The future of work is unfolding as we speak and it’s more flexible than we could have ever imagined when the global pandemic hit two years ago. A recent Mercer research report found that almost 60% of organisations in Australia were reinventing flexibility as a core part of transforming the employee experience.
“Employee benefits around health and well-being are a major topic within the Australian culture because people in this country expect more work-life balance,” said Chi Tran, head of workforce market insights and data at Mercer. “Organisations want to make sure they have the flexible programs in place to attract and retain people. We see well-being benefits becoming increasingly non-negotiable as a core component of an organization’s ability to deliver an effective employee experience.”
The same study also showed that 97% of organisations had a health and wellness benefits program in place, and employees were more attracted to organisations that have a sense of purpose.
Pandemic puts employee wellness at center stage
Like everything else, the pandemic has fast-tracked the future of work. Another Mercer poll revealed that respondents from one in two companies in Asia-Pacific saw indications of worsening employee burnout and pandemic fatigue. As a result, Tran said many organisations are taking a risk-based approach with data-driven prevention programs to reduce insurance premiums while addressing worker well-being, particularly mental health.
“In addition to keeping responsive employee assistance programs in place, many companies are shifting to proactive strategies that bring people in with virtual wellness workshops on a more regular basis,” she said. “There’s no one-size-fits-all program. Organisations need to listen to their different employee cohorts, investing in benefits that will resonate with everyone’s unique needs.”
Personalised, flexible benefit programs
One example is SAP’s global “Pledge to Flex” program designed to fit every employee’s role, style, and location while continuing to meet business and customer needs. At SAP ANZ, where the pandemic’s impact was nascent in 2020, but revved up through 2021, the company established a framework for employees to consider when determining their work style preferences.
“We want people empowered to find the ideal working style that will meet their individual, team, and customer success responsibilities,” said Debbie Rigger, head of HR at SAP Australia and New Zealand “We have parents with young children or other caregiving responsibilities. We have early talent working at home out of their bedroom. We want them to ask themselves, what is my role? Who are my stakeholders and what are their expectations? What family-related and other personal commitments do I have? Given all these factors, what do I need to do my best work?”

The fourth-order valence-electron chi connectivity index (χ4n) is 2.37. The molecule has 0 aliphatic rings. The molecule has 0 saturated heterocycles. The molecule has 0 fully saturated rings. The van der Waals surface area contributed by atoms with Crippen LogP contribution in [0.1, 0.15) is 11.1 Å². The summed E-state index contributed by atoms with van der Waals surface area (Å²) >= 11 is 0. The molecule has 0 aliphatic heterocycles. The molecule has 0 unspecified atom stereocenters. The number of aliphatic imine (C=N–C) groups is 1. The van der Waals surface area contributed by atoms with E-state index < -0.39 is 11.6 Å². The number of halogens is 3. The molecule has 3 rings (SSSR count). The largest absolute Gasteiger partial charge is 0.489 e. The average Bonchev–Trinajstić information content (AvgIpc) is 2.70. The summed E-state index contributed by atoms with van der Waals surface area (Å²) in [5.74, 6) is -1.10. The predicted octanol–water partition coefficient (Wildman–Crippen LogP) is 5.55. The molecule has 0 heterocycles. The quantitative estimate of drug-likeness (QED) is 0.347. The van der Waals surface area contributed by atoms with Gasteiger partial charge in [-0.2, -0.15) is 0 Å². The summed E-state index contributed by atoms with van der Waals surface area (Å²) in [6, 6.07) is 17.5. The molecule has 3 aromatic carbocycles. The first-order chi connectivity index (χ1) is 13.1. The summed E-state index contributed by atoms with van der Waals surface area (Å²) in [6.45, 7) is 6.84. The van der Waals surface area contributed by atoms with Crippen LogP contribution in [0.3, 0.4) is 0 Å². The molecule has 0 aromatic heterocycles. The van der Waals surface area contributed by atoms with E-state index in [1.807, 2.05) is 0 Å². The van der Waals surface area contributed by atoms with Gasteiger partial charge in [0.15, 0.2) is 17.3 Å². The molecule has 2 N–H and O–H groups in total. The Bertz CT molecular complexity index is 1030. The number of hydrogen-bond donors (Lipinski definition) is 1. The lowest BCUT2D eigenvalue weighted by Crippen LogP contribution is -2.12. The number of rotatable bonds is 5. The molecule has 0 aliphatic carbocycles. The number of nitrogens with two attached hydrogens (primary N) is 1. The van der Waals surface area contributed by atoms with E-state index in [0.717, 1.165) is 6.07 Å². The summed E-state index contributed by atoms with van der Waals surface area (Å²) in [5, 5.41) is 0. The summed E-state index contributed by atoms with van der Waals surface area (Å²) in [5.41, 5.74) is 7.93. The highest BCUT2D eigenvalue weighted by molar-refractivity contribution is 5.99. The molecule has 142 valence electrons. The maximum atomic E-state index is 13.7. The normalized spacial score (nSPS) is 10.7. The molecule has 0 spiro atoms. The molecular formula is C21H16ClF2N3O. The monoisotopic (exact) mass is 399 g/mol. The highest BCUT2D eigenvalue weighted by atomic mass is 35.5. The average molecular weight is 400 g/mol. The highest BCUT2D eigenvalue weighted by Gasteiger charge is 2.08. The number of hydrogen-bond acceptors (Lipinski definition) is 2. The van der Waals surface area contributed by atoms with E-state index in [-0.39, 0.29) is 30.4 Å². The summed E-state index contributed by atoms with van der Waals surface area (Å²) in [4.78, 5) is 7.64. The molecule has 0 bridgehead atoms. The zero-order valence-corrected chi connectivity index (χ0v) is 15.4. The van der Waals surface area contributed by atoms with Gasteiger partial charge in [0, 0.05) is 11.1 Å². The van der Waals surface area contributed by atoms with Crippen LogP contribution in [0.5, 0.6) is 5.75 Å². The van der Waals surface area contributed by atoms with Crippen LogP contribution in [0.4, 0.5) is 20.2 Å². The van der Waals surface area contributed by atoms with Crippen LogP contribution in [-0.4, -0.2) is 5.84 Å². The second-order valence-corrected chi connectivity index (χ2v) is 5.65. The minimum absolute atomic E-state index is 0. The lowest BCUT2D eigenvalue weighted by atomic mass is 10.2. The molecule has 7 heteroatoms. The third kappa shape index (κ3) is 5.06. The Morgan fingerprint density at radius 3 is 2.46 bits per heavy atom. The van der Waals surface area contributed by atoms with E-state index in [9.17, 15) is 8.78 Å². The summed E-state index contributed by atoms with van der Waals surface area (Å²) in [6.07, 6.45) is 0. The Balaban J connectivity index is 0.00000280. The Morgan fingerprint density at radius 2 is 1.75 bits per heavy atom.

Looking ahead, Rigger expects to see the unexpected, meaning employee requests for things HR has never thought of before. Meantime, the SAP ANZ team as doubled down on creating a safe in-person reentry experience for employees based on legislation and government guidance, as well as the company’s global policies.
“This has been more of a re-education for employees about the options they have, and being transparent about what’s possible when it comes to working schedules that span full-time, part-time, compressed hours, job sharing, and even geographies,” said Rigger. “Given the border closures, people have been interested in traveling within the country, while also being able to work remotely for a specified time period. Through candid conversations with managers, employees determine how, when, and where they work based on their personal circumstances and the needs of the business.”
Organisations adjust employee experience to the new normal
Flexible working practices are likely here to stay. IDC analysts predicted that by 2023, digital transformation and business volatility would drive 70% of G2000 organisations to deploy remote or hybrid-first work models, redefining work processes and engaging diverse talent pools. The beauty of being flexible is obvious during these times of rapid change and market uncertainty.
Rigger said SAP ANZ was already exploring how to make the most of the company’s office spaces in compliance with local legislation guidance. Hybrid work models might demand new spacial configurations, not just for social distancing, but for fundamentally changed workplace norms. From impermanent individual workstations to virtual tools that let people effectively brainstorm when they aren’t in the same room, organizations need to create that employee community again, bringing people back into a space so they can continue to be more productive.
Companies still struggling with remote versus in-person work mandates are missing the point about addressing the opportunities the global pandemic continues to reveal. Innovative organisations will jump at this historic inflection point to redefine the future of work with benefits for both organisations and their employees.
This article was originally published on SAP BrandVoice on Forbes.